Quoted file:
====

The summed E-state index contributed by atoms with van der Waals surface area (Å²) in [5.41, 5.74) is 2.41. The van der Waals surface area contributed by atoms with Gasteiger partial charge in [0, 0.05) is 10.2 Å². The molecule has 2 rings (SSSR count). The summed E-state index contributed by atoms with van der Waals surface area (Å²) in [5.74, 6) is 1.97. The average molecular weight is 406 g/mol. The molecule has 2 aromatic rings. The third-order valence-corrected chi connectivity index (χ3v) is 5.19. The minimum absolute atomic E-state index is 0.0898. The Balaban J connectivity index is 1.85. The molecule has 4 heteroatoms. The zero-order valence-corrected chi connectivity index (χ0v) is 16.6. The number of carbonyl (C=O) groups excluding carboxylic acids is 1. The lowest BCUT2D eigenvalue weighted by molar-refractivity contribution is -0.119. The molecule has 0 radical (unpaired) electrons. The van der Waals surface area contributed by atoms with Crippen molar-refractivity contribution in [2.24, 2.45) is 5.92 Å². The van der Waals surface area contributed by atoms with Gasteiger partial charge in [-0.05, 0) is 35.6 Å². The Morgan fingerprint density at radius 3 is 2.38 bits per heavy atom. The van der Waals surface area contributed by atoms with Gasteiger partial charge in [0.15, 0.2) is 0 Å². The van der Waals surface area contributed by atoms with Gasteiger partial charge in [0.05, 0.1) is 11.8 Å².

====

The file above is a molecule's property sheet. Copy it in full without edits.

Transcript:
The summed E-state index contributed by atoms with van der Waals surface area (Å²) in [5.41, 5.74) is 2.41. The van der Waals surface area contributed by atoms with Gasteiger partial charge in [0, 0.05) is 10.2 Å². The molecule has 2 rings (SSSR count). The summed E-state index contributed by atoms with van der Waals surface area (Å²) in [5.74, 6) is 1.97. The average molecular weight is 406 g/mol. The molecule has 2 aromatic rings. The third-order valence-corrected chi connectivity index (χ3v) is 5.19. The minimum absolute atomic E-state index is 0.0898. The Balaban J connectivity index is 1.85. The molecule has 4 heteroatoms. The zero-order valence-corrected chi connectivity index (χ0v) is 16.6. The number of carbonyl (C=O) groups excluding carboxylic acids is 1. The lowest BCUT2D eigenvalue weighted by molar-refractivity contribution is -0.119. The molecule has 0 radical (unpaired) electrons. The van der Waals surface area contributed by atoms with Crippen molar-refractivity contribution in [2.24, 2.45) is 5.92 Å². The van der Waals surface area contributed by atoms with Gasteiger partial charge in [-0.05, 0) is 35.6 Å². The Morgan fingerprint density at radius 3 is 2.38 bits per heavy atom. The van der Waals surface area contributed by atoms with Gasteiger partial charge in [0.15, 0.2) is 0 Å². The van der Waals surface area contributed by atoms with Gasteiger partial charge in [0.05, 0.1) is 11.8 Å².